PW: I was just going to say, you can imagine these don’t generally stand up very well to the conditions of a cat being kept overnight in the trap.
BN: Who’s not so happy to be in the trap.
PW: Exactly. Sometimes they just stay put. Other times, they absolutely shred it. In addition to using it as a litter box, they absolutely shred it as well. The origin of the name actually came from a friend of mine whose husband when he used to get frustrated with their local newspaper, he would say this is useful for only lining the bird cage, and that was part of the origin.
The other part of it was inspired by Nathan Winograd’s Phyllis Wright award – again, not an award you would want to receive. I started this last year, and again the gist of it is this is for either an individual (and it’s only been two years, so it’s not that well defined) but individual, organization, publication, who has knowingly or not contributed in a major way to degrading or corrupting the debate about free-roaming cats.
BN: One of the things that’s been clear to me as I’ve followed your blog, and even as I’ve watched some of the mainstream news and there comes to be some piece done about new kitty cam research, or what are we saying about how deadly outdoor cats might be, if you actually take the time to watch one of those segments, it’s really a whole lot of thing that usually shows a cat stalking prey. There’s nothing that’s full-bodied about the story. There’s nothing that proves that any research occurred. I would think that as you try to represent some of that data, you would find it pretty frustrating that just the prevailing winds in our media culture are very much about how cats are bad, birds are good, and there’s nothing in the middle.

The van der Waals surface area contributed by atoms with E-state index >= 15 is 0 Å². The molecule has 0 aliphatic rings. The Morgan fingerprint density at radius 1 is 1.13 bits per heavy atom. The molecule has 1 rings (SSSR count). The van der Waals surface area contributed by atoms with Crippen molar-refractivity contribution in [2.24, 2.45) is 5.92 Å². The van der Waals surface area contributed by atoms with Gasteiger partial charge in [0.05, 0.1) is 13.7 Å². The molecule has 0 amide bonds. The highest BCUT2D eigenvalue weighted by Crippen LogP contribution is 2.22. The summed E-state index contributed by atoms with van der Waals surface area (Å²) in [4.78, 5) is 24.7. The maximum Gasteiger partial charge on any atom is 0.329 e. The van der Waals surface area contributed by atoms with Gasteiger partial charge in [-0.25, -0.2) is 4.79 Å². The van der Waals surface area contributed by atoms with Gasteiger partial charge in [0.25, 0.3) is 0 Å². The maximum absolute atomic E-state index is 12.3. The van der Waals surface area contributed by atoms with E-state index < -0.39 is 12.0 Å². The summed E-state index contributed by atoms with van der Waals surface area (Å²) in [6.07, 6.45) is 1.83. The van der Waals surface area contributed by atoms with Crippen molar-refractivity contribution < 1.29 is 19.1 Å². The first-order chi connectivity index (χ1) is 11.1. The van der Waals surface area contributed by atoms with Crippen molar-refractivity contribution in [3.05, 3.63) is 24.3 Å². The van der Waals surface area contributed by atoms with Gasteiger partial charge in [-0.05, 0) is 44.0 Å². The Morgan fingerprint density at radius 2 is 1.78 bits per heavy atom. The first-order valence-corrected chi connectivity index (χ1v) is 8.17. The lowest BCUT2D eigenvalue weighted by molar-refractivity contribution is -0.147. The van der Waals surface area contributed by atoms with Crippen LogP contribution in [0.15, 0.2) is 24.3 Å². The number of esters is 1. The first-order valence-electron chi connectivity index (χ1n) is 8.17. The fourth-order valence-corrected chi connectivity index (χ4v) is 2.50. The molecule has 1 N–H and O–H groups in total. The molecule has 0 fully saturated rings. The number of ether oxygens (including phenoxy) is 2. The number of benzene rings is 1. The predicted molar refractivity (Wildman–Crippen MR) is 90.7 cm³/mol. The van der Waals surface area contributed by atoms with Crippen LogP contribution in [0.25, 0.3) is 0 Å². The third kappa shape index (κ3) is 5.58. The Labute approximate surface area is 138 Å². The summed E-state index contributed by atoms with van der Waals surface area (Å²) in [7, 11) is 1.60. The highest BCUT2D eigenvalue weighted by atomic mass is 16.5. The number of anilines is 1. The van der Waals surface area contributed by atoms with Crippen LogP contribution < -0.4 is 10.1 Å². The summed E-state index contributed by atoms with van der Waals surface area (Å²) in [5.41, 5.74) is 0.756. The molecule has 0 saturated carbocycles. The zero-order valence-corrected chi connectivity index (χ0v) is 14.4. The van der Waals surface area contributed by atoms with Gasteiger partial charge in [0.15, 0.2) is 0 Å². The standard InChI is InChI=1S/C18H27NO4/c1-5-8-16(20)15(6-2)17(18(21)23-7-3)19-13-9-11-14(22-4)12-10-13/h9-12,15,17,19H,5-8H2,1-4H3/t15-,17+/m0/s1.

MF: We’re going to have to take a break, but when we come back we’ll talk more about the Trap Liner awards. I’m guessing you had a lot of opportunity to look at potential recipients.
PW: It’s true. It was a particularly fierce competition this year, no doubt about it.
BN: Yes, that was my feeling, too.
MF: The good news and the bad news about cats is they’re fascinating animals, but they require a level of depth and complexity and understanding that is not typically the strong suit of many of our media. We’ll be back with more of that when we come back from this.